107 Stranded Migrants in Niger Repatriated to Sierra Leone

By Alvin Lansana Kargbo

In a significant humanitarian effort, the International Organization for Migration (IOM) of Sierra Leone orchestrated the voluntary return of 107 Sierra Leonean migrants who found themselves stranded in Niger while attempting to reach Europe.

The returnees, consisting of 68 men, 25 women, 8 girls, and 6 boys, including an 11-month-old baby, arrived at the Freetown International Airport in Lungi.

These migrants had taken diverse routes in pursuit of their European destinations but were apprehended and deported to Niger. It was in Niger that the IOM intervened, ensuring their safe return to Sierra Leone.

Manuel Muller, the Ambassador of the European Union to Sierra Leone, expressed his joy at witnessing the return of Sierra Leoneans to their homeland. He conveyed confidence in their potential to contribute significantly to Sierra Leone’s development.

The Ambassador acknowledged the challenging circumstances faced by the returnees during their time away, highlighting the European Union’s financial support through the IOM for this voluntary repatriation initiative.

Aidan Fitzpatrick, the Irish Ambassador to Sierra Leone, echoed sentiments of warmth and welcome to the returning migrants. He recognized the challenges they endured during their extended time abroad and emphasized Ireland’s commitment to supporting their reintegration through the IOM.

Fitzpatrick commended the strength and ambition of the returnees and extended best wishes for their successful reunification with family and reintegration into society.

Christos Christodoulides, the Head of Mission for IOM in Sierra Leone, outlined the complexities of the reintegration process. He emphasized the organization’s commitment to tailored support, including training packages, business training, and startup kits for each individual.

Christodoulides stressed collaboration with existing programs and educational opportunities to facilitate successful reintegration.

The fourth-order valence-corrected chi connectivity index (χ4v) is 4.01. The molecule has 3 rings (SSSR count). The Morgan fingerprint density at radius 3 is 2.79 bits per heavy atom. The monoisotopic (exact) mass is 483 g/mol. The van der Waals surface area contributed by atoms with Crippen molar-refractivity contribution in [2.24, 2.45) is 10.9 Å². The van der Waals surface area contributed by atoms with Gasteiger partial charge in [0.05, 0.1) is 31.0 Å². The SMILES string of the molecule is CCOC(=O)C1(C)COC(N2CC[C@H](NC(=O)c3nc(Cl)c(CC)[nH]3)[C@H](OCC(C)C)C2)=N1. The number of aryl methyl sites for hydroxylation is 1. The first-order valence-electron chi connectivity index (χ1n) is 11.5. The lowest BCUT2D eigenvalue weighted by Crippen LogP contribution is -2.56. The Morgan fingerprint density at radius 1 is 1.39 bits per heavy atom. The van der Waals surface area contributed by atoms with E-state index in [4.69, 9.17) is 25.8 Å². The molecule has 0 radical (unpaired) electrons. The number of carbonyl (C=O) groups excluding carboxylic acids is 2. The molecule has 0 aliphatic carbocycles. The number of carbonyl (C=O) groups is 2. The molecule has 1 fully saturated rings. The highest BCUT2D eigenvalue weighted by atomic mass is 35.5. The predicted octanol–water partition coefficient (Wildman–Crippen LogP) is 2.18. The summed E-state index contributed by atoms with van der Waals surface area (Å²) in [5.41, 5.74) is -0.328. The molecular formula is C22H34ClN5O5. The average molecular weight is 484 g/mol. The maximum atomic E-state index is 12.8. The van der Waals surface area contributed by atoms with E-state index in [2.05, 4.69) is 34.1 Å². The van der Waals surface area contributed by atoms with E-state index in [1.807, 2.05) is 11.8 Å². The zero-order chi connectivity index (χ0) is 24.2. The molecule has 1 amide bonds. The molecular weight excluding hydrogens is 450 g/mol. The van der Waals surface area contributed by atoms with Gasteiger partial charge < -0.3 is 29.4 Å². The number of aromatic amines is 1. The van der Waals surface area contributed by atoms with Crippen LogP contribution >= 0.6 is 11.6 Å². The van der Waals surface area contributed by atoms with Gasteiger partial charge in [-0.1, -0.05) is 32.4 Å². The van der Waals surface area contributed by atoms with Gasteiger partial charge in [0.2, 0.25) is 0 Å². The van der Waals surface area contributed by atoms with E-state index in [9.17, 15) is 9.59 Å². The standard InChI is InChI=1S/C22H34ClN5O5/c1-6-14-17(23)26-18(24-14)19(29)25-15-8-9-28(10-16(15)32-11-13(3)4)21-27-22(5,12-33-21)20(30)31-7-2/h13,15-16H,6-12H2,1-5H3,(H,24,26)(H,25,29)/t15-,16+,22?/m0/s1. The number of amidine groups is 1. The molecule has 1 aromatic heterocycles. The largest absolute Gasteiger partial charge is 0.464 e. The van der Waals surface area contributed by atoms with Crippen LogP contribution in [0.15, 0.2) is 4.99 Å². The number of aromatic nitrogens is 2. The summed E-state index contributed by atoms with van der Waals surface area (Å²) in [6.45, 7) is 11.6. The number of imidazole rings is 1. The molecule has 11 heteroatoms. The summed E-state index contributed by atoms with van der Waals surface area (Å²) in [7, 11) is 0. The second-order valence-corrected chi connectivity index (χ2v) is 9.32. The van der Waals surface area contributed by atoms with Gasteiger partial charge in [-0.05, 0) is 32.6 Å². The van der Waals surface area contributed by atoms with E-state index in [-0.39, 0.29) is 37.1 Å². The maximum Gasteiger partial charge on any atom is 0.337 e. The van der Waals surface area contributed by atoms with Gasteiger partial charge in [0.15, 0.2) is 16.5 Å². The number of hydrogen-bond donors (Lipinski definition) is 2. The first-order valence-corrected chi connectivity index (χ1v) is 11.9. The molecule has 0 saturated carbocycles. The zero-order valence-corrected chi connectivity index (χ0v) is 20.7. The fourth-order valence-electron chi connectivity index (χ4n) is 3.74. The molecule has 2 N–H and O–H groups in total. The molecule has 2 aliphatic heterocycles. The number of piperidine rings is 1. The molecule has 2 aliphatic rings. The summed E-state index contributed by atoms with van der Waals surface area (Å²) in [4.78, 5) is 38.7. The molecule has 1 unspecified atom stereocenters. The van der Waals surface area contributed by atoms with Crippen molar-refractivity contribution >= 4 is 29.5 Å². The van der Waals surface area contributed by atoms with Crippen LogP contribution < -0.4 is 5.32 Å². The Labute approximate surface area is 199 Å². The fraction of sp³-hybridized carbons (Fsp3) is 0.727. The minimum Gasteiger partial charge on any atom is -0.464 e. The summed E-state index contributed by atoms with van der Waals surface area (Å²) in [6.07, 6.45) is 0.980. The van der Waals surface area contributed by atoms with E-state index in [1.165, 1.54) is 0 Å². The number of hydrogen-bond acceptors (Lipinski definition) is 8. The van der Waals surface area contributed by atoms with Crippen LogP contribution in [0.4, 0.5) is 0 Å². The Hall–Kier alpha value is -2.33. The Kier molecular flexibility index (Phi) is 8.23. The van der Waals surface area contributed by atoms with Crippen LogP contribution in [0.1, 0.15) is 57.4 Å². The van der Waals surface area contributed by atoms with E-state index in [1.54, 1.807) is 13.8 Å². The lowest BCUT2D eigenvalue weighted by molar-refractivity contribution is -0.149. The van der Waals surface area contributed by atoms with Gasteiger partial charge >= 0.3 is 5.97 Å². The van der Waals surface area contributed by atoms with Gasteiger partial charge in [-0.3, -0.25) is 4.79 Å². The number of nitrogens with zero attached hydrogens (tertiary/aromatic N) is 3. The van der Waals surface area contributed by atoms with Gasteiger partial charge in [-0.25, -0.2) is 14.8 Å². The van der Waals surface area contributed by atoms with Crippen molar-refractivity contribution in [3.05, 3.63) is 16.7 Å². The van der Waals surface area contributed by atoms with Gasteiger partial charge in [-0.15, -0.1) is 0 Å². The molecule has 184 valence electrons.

Melrose Karmity, the Minister of Social Welfare, shed light on the opportunities and challenges facing returning migrants. She outlined Government initiatives, including agricultural activities and youth employment schemes, to support their reintegration. She emphasized the prevention of drug use and trafficking among returnees, underscoring ongoing programs and collaborative efforts with IOM.

Ernest Mbaimba Ndomahina, the Commissioner for the National Commission for Social Action (NaCSA), expressed gratitude for the support of the President of Sierra Leone and IOM in reintegrating migrants from Niger.

He encouraged returning migrants to contribute to the country’s development and highlighted NaCSA’s role in collaborating with partners and Government Ministries for effective reintegration.

Desmond Pessima, the Presidential Adviser on Youth, discussed the Government’s commitment to supporting Sierra Leonean youth. He expressed optimism about the voluntary repatriation of young people and emphasized the President’s dedication to youth empowerment, job creation, and skills development through collaboration with various ministries.

Fayah Saffa Gbanya, a returning migrant, shared a harrowing account of his journey through Mali and Algeria before being deported to Niger. He described facing extreme danger, encounters with criminals, and brutal conditions in jail. Gbanya expressed relief and gratitude upon returning to Sierra Leone, emphasizing the importance of skepticism about the dangers of such journeys and cautioning others against similar perilous experiences.


Please enter your comment!
Please enter your name here